"In the field of dermatology, researchers see great promise in speaking directly to consumers of social media."
Washington, July 10 - YouTube is not just helping people watch latest football World Cup highlights, it has also become a popular ground for researchers, journals and health advocates to connect directly with the public on topics of skin cancer and prevention.

A new study queried YouTube for search terms related to dermatology including sun protection, skin cancer, skin cancer awareness and skin conditions.

Results included 100 videos with a cumulative 47 million views. The videos were shared a total of 101,173 times.

No matter what field you are in, social media is the future of how we communicate around the world, said Chante Karimkhani, an associate professor of dermatology at the University of Colorado's school of medicine.

Through social media, journals can have their own presence - their own mouthpiece directly to the public that may include patients or health care providers or even other researchers, Karimkhani noted.

For example, of the videos returned with the search query skin cancer, 25 percent were educational and another 25 percent were what the researchers considered complementary and alternative medicine videos.

Overall, only 35 percent of videos across all dermatology search terms were uploaded by or featured a biomedical professional.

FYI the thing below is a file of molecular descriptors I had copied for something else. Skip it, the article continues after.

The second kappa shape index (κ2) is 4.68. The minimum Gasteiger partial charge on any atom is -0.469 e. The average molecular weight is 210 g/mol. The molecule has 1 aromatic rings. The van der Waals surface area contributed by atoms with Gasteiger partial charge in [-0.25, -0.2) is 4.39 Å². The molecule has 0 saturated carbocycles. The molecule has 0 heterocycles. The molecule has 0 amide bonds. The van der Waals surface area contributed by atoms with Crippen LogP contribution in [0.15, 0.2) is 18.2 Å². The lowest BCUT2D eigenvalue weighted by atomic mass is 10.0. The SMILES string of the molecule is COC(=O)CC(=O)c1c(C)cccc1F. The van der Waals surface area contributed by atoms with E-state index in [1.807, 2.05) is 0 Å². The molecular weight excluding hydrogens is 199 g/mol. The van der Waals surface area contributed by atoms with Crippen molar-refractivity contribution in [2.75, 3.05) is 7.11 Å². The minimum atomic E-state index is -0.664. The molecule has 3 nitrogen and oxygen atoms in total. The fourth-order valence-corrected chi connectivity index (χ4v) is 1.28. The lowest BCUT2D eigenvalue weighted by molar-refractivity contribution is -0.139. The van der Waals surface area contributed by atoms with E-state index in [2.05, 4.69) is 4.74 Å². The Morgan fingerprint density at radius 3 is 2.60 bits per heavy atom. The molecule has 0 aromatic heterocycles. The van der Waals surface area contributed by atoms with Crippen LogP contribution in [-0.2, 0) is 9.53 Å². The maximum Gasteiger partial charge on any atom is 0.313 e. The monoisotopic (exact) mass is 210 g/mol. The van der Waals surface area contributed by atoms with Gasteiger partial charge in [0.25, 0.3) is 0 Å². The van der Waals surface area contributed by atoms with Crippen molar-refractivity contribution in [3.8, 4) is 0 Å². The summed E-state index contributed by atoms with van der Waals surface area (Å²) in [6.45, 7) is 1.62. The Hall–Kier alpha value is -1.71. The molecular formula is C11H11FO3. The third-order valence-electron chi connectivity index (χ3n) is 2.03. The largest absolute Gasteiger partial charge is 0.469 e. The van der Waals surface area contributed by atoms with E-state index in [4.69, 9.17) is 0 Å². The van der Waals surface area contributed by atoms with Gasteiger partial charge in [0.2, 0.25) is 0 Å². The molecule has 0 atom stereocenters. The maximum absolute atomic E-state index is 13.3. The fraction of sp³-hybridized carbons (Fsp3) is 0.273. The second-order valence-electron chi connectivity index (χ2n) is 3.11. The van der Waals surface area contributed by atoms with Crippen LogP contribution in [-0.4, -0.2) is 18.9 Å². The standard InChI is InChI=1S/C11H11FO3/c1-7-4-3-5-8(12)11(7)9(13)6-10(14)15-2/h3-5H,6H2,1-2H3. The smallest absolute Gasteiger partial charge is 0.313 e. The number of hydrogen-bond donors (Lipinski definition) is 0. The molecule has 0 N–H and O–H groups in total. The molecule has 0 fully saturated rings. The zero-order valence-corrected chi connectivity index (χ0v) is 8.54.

In the field of dermatology, researchers see great promise in speaking directly to consumers of social media.

The study appeared in the Dermatology Online Journal.


comments powered by Disqus
Read more on:
 

PERMALINK

http://www.nerve.in/news:2535002387142
You can quote the permanent link above for a direct link to the story. We do not archive or expire our news stories.


STORY OPTIONS
  Email this story to a friend
  XML feed for Americas


 
COPYRIGHTS INFORMATION
All rights reserved for news content. Reproduction, storage or redistribution of Nerve content and articles in any medium is strictly prohibited.
Contact Nerve Staff for any feedback, corrections and omissions in news stories.
 

All rights reserved for the news content. Reproduction, storage or redistribution of Nerve content and articles in any medium is strictly prohibited.